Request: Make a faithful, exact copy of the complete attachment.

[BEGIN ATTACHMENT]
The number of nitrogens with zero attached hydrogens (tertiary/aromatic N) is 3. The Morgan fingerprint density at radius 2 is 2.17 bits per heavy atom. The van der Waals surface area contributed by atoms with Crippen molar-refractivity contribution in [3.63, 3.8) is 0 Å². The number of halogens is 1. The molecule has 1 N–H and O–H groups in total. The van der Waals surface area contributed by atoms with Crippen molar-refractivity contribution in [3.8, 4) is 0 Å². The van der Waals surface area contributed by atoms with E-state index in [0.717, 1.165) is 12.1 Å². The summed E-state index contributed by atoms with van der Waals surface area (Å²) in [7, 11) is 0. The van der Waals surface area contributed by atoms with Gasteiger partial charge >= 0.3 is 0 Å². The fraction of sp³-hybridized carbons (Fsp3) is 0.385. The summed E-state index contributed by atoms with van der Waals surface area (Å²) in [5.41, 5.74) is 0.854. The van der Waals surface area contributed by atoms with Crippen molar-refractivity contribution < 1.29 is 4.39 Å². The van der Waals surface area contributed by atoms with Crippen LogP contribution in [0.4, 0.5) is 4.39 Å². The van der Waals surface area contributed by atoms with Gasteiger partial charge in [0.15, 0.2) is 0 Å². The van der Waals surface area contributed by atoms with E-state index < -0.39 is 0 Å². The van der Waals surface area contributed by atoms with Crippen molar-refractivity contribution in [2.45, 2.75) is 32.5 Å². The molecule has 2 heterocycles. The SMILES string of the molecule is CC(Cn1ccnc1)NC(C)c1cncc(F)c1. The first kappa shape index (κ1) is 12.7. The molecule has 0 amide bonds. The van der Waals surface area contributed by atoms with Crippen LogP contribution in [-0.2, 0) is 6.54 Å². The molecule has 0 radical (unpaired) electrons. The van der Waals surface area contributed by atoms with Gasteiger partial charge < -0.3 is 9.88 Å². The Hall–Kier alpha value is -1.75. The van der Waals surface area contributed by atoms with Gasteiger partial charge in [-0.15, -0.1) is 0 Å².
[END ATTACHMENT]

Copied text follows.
The number of nitrogens with zero attached hydrogens (tertiary/aromatic N) is 3. The Morgan fingerprint density at radius 2 is 2.17 bits per heavy atom. The van der Waals surface area contributed by atoms with Crippen molar-refractivity contribution in [3.63, 3.8) is 0 Å². The number of halogens is 1. The molecule has 1 N–H and O–H groups in total. The van der Waals surface area contributed by atoms with Crippen molar-refractivity contribution in [3.8, 4) is 0 Å². The van der Waals surface area contributed by atoms with E-state index in [0.717, 1.165) is 12.1 Å². The summed E-state index contributed by atoms with van der Waals surface area (Å²) in [7, 11) is 0. The van der Waals surface area contributed by atoms with Gasteiger partial charge >= 0.3 is 0 Å². The fraction of sp³-hybridized carbons (Fsp3) is 0.385. The summed E-state index contributed by atoms with van der Waals surface area (Å²) in [5.41, 5.74) is 0.854. The van der Waals surface area contributed by atoms with Crippen molar-refractivity contribution < 1.29 is 4.39 Å². The van der Waals surface area contributed by atoms with Crippen LogP contribution in [0.4, 0.5) is 4.39 Å². The van der Waals surface area contributed by atoms with Gasteiger partial charge in [0.15, 0.2) is 0 Å². The van der Waals surface area contributed by atoms with E-state index < -0.39 is 0 Å². The van der Waals surface area contributed by atoms with Crippen molar-refractivity contribution in [2.45, 2.75) is 32.5 Å². The molecule has 2 heterocycles. The SMILES string of the molecule is CC(Cn1ccnc1)NC(C)c1cncc(F)c1. The first kappa shape index (κ1) is 12.7. The molecule has 0 amide bonds. The van der Waals surface area contributed by atoms with Crippen LogP contribution in [-0.2, 0) is 6.54 Å². The molecule has 0 radical (unpaired) electrons. The van der Waals surface area contributed by atoms with Gasteiger partial charge < -0.3 is 9.88 Å². The Hall–Kier alpha value is -1.75. The van der Waals surface area contributed by atoms with Gasteiger partial charge in [-0.15, -0.1) is 0 Å².